The battle for Tyrion’s life comes down to one moment of misplaced attention in this week’s Game of Thrones. But is it The Mountain or the Red Viper who emerges victorious?
If you watched the pivotal episode, you know that even though it appears that Oberyn Martell is going to best Gregor Clegane and win freedom for the accused Lannister brother, an incredibly disgusting move at the last minute makes snake meat of The Viper.
THE MEN OF THE WALL | As she takes care of the wash and tries to evade the notice of a threatening (and gassy) whore, Gilly hears an owl hoot outside and starts to panic. She knows the call isn’t normal – and moments later, she’s proven correct when the wildlings storm Mole’s Town. Tormund, the Thenns and the rest of the gang get to stabbing, slicing and generally reducing the hamlet’s population to nothing. But when Ygritte finds Gilly and little Sam hiding, she spares their lives and warns them to keep quiet so no one else will find them. I knew you had a heart, Red!
Back at the Wall, Jon Snow and his disgruntled band of like-minded Night’s Watch brothers lament the carnage. They buck up a despondent Sam by pointing out that his doughy date already survived Craster, the march to the Wall and the white walkers: Who’s to say she didn’t make it through the assault alive? Meanwhile, Jon knows that the attack means that Mance Rayder’s army of thousands is close, and that the hundred or so men of the Night’s Watch are no match for it.
HOUSE TARGARYEN | While bathing in a river, a naked Grey Worm gets an eyeful of a naked Missandei, and neither is mad about the interaction. Later, Daenerys wonders why a eunuch would have any interest in what the linguist is workin’ under her robes, which leads to a prolonged conversation about whether the Unsullied’s castration procedures involved taking “the pillar and the stones.” Sadly, we get no answer to this musing; however, we do have the pleasure of witnessing the mother of dragons’ two underlings flirt in a stilted, halting, kind-of-cute way. He apologizes for eyeballing (eye-lack-of-balling?) her that morning; she apologizes for the mutilation he experienced as a child. He tells her it was worth it, if it meant that he one day would meet her. “I’m glad you saw me,” she asserts. “So am I,” he replies.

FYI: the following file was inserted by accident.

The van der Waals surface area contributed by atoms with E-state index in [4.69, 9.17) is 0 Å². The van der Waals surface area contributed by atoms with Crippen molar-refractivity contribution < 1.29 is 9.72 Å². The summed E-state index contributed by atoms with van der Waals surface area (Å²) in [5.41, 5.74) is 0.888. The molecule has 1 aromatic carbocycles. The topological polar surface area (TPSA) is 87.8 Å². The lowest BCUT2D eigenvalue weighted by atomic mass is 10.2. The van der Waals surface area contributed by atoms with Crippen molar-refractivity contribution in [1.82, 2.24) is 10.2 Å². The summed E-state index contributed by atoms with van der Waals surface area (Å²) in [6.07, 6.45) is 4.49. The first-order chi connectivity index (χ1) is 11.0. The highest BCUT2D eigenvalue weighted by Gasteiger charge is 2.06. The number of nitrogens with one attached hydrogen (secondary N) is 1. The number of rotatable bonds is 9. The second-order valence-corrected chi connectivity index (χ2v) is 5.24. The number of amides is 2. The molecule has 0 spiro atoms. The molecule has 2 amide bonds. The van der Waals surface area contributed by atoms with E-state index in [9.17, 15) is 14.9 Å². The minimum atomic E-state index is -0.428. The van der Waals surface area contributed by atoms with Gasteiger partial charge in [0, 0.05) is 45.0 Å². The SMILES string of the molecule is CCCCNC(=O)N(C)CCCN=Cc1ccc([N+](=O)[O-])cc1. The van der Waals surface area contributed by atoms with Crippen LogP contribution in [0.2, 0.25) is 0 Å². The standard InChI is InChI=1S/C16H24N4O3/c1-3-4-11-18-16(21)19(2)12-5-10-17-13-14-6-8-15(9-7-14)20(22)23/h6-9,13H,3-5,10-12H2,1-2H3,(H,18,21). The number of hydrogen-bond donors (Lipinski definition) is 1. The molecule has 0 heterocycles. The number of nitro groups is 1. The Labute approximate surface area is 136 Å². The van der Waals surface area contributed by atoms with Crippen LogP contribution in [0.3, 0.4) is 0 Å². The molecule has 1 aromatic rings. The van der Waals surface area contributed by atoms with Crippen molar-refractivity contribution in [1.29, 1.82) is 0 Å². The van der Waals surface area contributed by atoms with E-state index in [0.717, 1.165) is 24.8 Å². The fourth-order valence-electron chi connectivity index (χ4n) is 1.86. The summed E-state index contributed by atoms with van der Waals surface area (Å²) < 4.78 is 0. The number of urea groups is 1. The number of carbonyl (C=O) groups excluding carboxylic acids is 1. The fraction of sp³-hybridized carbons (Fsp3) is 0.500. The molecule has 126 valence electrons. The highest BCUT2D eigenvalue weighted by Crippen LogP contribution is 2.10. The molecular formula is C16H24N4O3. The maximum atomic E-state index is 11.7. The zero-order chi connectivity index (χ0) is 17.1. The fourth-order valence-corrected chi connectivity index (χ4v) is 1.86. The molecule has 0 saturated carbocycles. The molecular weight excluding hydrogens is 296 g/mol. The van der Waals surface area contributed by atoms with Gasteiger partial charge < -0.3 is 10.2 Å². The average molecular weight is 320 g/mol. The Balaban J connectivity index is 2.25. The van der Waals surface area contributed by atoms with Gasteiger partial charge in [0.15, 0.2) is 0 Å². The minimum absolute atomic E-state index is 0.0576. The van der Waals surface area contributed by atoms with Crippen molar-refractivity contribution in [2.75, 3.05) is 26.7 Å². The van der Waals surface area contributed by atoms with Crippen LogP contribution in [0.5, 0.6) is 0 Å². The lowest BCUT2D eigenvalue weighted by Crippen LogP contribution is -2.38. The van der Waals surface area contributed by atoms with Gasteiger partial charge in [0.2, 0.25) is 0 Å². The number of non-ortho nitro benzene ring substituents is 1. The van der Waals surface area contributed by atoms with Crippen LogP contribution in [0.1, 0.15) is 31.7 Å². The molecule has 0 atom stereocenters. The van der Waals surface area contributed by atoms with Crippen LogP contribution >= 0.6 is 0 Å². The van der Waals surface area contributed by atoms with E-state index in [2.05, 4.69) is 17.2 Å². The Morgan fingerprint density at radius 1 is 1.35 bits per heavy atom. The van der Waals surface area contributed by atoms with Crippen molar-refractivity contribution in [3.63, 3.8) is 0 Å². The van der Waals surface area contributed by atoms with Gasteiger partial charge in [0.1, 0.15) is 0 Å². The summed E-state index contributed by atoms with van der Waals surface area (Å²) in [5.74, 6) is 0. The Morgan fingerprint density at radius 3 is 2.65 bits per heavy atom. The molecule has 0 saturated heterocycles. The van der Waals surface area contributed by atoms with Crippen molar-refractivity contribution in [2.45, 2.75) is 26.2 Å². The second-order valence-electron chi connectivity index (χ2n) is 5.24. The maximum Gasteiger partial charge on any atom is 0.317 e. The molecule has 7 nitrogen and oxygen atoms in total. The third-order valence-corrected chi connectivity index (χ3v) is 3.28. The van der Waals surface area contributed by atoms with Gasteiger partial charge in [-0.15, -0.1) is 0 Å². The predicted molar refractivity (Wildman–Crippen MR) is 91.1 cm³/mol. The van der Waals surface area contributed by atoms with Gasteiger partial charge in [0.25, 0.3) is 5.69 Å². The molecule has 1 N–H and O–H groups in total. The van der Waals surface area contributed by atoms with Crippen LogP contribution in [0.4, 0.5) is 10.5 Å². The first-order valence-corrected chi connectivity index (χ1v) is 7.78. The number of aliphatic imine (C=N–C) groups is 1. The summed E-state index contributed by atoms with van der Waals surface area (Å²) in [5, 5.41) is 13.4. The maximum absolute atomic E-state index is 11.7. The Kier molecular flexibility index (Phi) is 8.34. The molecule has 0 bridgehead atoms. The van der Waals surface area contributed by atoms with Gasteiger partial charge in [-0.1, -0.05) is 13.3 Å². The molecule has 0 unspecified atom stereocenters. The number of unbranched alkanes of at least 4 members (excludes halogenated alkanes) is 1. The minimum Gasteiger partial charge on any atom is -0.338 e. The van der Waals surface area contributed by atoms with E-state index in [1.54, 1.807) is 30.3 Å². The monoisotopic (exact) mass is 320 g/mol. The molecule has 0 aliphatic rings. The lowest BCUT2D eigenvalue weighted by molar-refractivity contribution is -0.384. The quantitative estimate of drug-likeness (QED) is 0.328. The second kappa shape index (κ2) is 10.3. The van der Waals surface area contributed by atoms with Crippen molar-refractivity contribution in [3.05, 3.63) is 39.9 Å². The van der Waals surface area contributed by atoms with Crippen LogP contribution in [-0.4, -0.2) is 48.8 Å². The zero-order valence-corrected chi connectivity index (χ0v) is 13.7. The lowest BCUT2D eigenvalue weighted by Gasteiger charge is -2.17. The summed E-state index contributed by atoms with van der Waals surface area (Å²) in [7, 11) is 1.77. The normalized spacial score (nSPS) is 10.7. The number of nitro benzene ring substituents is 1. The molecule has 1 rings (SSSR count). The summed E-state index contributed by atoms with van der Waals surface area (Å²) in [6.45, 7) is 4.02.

Later, Ser Jorah and Daenerys have a far less touching conversation after Ser Barristan intercepts Jorah’s royal pardon – signed by Robert Baratheon – and everyone realizes that the khaleesi’s right-hand man spied on her for the powers that be in King’s Landing. With tears in his eyes, Jorah admits to being one of Varys’ little birds for a time. “You betrayed me from the first,” Dany surmises, so troubled that she can’t maintain eye contact with one of her most trusted advisors. She casts him out of the city and warns him never to return, or she’ll toss his head into Slaver’s Bay. (Side note: Despite my sadness at seeing Jorah go, I do love how he’s the one quivering and crying, and she’s her normal kickass self. Ain’t no Mother of Dragons got time for that.)
HOUSE BOLTON | Ramsay coaches Reek to pretend he’s Theon Greyjoy again in an effort to let the Ironborn in command of Moat Cailin to surrender. The moat is so decimated – full of dead men, decaying horse corpses and sick soldiers spitting up blood – that it seems like Tickle Me Elmo could probably grab power with one furry, red paw tied behind his back. Anyway, Theon shakes and stumbles his way past the guards and eventually gets the men to acquiesce, promising them no harm will come to them if they do.
Just kidding, Ironborn soldiers! Ramsay flays his way through the place, taking control of it for his dad. Roose is so pleased to hear that his bastard has turned out to be handy for more than being a total creepster, he makes him a full-fledged Bolton.